Union Station Van Buren Arkansas

Discussion in 'General' started by john, Aug 3, 2013.

  1. john

    john FRISCO.org Supporter

    Here's a little bit of information about the first (?) Frisco depot at Van Buren, Arkansas. (Don't know who owned it but it was used by the early Frisco.) If anyone has any additional information or knows where to find a photo of this building, the information would be appreciated. The map which is attached is a section from an 1888 map of Van Buren, Arkansas. The building in question is located just to the northeast of the bridge (at the SLSF/LR&FS crossing).

    Goodspeed History of Crawford County, Arkansas (also 1888): "Van Burenites took $10,000 of stock in this (SLSF) road. It was practically completed in the middle of 1882 and this led to the building of a union depot at the crossing of the roads (SLSF and LR&FS), although the freight depot is situated at the upper end of Main Street." The first (SLSF) passenger train arrived at 6:00 pm on Nov. 15, 1882 (footnote attributes this information to the St. Louis Globe-Democrat).

    The first train crossed the new Van Buren (SLSF) railroad bridge at 3:30 pm on 9 Feb 1886. Photos taken at the time the bridge was built fail to show the "union station" so it was apparently constructed after the bridge was built, between 1886 and 1888.

    Does anyone know where the Frisco passenger station was between 1882 and 1888?

    Does anyone know when the "Union Depot" shown on the map was built and when it was discontinued? Was it in use until the present brick station was built in 1902?

    Thanks, John

    Attached Files:

  2. Coonskin

    Coonskin Member

    Hi John!

    Hope you're doing well and enjoying your retirement. I'll join you in 4 years, 8 months, 23 days, and 14 hours... but who's counting?

    Ah yes... the joint depot that you and I cussed n' discussed a couple years ago. Got a feelin' we've both ventured out into some pretty scarce territory with our diggins' on the early Central Sub that existed down our way. Hopefully additional info will come forth... but I suspect it won't... 'cause it's about got to the point that YOU know more about this area than any of us! So, if YOU don't know it... it ain't known anymore.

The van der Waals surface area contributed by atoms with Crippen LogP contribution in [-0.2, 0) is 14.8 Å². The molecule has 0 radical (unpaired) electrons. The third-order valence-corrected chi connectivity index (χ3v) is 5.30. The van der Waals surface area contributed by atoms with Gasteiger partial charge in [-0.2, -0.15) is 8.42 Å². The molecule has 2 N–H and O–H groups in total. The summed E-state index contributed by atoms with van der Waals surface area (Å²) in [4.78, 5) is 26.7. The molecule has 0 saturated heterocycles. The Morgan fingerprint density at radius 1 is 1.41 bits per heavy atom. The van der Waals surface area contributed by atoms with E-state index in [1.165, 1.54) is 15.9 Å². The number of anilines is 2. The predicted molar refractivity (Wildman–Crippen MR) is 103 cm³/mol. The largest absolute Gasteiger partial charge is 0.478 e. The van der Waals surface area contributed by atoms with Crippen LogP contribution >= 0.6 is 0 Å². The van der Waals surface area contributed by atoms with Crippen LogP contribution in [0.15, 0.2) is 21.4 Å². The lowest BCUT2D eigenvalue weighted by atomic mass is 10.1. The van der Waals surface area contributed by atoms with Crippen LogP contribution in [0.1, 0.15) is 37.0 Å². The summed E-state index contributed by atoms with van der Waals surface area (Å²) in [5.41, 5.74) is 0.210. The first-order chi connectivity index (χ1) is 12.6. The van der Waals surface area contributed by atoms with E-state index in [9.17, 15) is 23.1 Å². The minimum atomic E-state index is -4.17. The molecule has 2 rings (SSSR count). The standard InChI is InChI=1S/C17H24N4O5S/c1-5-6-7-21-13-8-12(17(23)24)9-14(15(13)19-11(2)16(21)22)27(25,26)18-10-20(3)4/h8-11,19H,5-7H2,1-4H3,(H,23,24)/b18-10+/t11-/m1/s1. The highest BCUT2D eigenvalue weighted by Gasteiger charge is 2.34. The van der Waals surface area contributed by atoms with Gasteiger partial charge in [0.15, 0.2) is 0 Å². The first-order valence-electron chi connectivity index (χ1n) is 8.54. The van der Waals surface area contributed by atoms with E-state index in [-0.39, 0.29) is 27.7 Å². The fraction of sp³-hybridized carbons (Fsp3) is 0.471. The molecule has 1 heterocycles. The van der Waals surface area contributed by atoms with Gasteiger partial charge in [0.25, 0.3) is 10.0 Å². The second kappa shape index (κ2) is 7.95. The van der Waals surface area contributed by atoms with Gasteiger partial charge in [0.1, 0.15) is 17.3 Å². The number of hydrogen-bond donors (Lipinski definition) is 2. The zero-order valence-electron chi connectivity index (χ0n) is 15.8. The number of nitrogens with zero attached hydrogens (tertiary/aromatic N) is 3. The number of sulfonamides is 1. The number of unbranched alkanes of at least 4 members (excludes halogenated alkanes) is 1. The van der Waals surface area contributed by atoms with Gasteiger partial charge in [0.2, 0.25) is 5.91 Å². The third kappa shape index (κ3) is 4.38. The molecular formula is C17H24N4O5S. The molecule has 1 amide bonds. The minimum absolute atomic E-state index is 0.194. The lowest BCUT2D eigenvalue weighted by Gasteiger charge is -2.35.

Having said that, it is amazing how accurate those old artistic map views were in regards to correct placement of the elements. I also have other such maps for other lines I'm interested in, and they too, are very helpful. (In particular the artistic map of Buena Vista, Colorado, circa early 1880's on my South Park hobby route effort.)

    If you'll recall, the above map you supplied me with essentially caused me to back date my V scale Central Sub effort from the 1907-08 era down to 1889. LOVED the atmosphere that can be seen in those Van Buren and Fort Smith artist maps. (Also liked the more simplistic track arrangements at Fort Smith.)

    Wow... it's been a while since I've toyed with my Frisco Line V scale project... hmmmm.

    Anyway good to "see" you on here and hope it represents that ol' John is still a' kickin' and raisin' dust here n' there.

    Your ol' bud over in Oakieland
  3. john

    john FRISCO.org Supporter

    Hi Andre,

    As you already know, the early Sanborn maps of Van Buren ignore the Frisco (out of town). There is no Frisco passenger station at the present location on the 1897 map (first to show the area where the present passenger station sits "up on the hill") so my guess is they were still down at the bridge (which still isn't shown in 1897).

  4. Coonskin

    Coonskin Member

    Hi Again John!

    Since we're talking this joint depot: Did you notice the 1888 artist map indicates the Little Rock & Fort Smith was still in control of the track that would later become the Iron Mountain?

    What's your take on this?

    Have you unearthed any accurate information that indicates just WHEN the Iron Mountain assumed the Little Rock & Fort Smith?

    Thus, in my 1889 target era wondering if those tracks should have Little Rock & Fort Smith equipment on it... or Iron Mountain?